The Nigerian Stock Exchange (NSE) in conjunction with the Fund Managers Association of Nigeria (FMAN), the Central Securities Clearing Systems (CSCS) and the Association of Stockholding, Nigeria (ASHON) will be launching the Mutual Funds trading platform today, February 22, 2019, at the stock exchange house in Lagos. This is not only a welcome development, it is indeed a step in the right direction. The aim of the platform, among others, is “to improve and enhance access of listed mutual funds to investors” and to “enhance visibility for the listed funds and promote financial inclusion while stimulating retail investor participation in our market”. According to the Nigerian Stock Exchange, “the platform will facilitate electronic transactions with seamless connection among The Exchange, CSCS, Brokers and the Fund Managers”. Wow! That sounds cool.
The Nigerian mutual fund industry has come a long way since the launch of the first mutual fund in 1991 but a sizable proportion of the investing public in Nigeria do not either understand how mutual funds work or are not interested in mutual funds. Nigeria has the lowest mutual fund asset to GDP ratio in Africa, if not globally as I reported in an earlier article.
There, therefore, seems to be apathy among investors towards mutual funds. One of the reasons for the apathy is the lack of transparency that has come to characterise Nigerian mutual funds as well as lack of investor education and awareness. For this platform to achieve the desired goals, there is need to deal with those ills plaguing the mutual fund industry and it is hoped that the creation and launching of a mutual fund trading platform will at least help create the need awareness.
Daily Net Asset Value (NAV) Quotation
The introduction of a trading platform for mutual funds in Nigeria will not only enhance the visibility of mutual funds as hoped by the NSE, it will also increase their liquidity, but it is a tall order given what it takes to achieve those goals. Trading on the exchange and indeed any market entails the availability of prices, and for mutual funds, such prices are called Net Asset Value, NAV. Unlike stocks, mutual fund prices do not change in real time as the trading takes place but rather, the NAV is arrived at by calculating the value of the constituent assets in a mutual fund, usually at the close of business. Unfortunately, only a few fund managers have the daily NAV of their funds available each day. The calculation of mutual fund net asset value involves not just the summation of the valuations of the positions being held by a mutual fund, it also involves booking or figuring out some accruals like dividend/interest receivables, management fee payable, incentive fee payable etc. some or all of those are supposed to be done on a T+0 basis. The question then is, are fund managers ready and equipped to carry out fund valuations on a T+0 basis or even T+1 basis, at worst? To have a functional trading platform, the NSE and other stakeholders should mandate and enforce the mandate for fund prices to be available each day after a stated cut off time, usually 6.00 pm. The authorities will have to also decide if the daily quotations of mutual funds on the basis of which trades would take place will be T+0, or T+1 net asset values. This should be communicated to investors in no uncertain terms.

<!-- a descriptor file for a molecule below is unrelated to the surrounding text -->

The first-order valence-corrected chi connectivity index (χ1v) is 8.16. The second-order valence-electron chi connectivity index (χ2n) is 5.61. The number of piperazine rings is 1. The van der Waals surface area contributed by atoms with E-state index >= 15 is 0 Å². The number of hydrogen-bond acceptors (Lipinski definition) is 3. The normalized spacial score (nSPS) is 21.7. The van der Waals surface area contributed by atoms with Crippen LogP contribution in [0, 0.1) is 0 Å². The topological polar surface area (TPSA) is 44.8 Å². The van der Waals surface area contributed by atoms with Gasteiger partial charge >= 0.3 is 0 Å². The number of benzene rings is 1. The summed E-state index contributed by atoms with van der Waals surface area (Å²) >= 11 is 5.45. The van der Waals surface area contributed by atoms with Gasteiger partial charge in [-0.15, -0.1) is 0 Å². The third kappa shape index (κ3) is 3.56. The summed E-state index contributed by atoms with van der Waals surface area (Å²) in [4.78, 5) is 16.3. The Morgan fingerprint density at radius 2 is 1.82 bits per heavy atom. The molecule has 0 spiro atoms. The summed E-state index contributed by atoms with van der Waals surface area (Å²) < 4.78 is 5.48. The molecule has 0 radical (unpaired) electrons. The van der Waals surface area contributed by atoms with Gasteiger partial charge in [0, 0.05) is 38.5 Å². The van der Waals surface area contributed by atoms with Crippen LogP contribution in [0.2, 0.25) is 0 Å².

Mutual Funds charge fees, either before entry (front load) or at the point of exit (backload or no load). In addition, they charge management fees, incentive fees etc. The relationship between the combination of these fees and the total net asset value of a mutual fund is the expense ratio of the fund. The expense ratio is a decision variable that prospective and existing investors use in deciding on what funds to invest in or whether to remain in a particular fund or not. Unfortunately, this very important variable is not readily available among Nigerian mutual funds and a well-functioning trading platform will not be active in the absence of such data. It is, therefore, imperative that the Nigerian Stock Exchange and the Security and Exchange Commission and all that have a hand in the implementation of the platform, should mandate the fund managers to provide their funds’ expense ratio on a continuous basis as a condition for participation on the platform.
At Least 10 Largest Holdings
Since investments in mutual funds are like investment in a basket of securities, it will do the investors a great good if they know what is in the basket before they buy. Currently, most mutual funds in Nigeria do not disclose what securities they hold, to make the proposed mutual fund trading platform effective and vibrant, the authorities should ensure that the funds on the platform have information relating to at least the largest 10 security positions they are holding. That will not only help investors know what they are investing in but also help in deciding on whether to invest (buy) or not.
Trade and Settlement Dates
Given that mutual fund prices do not change in real time like equities and that the NAV should usually be available at the end of the day like 6pm, the authorities should make it clear to investors what the trade and settlement days for mutual fund transactions should be.
While the launching of a mutual fund trading platform is a laudable event, it will be good to ensure that the regulatory environment and enabling architecture are right and in place to make the process seamless.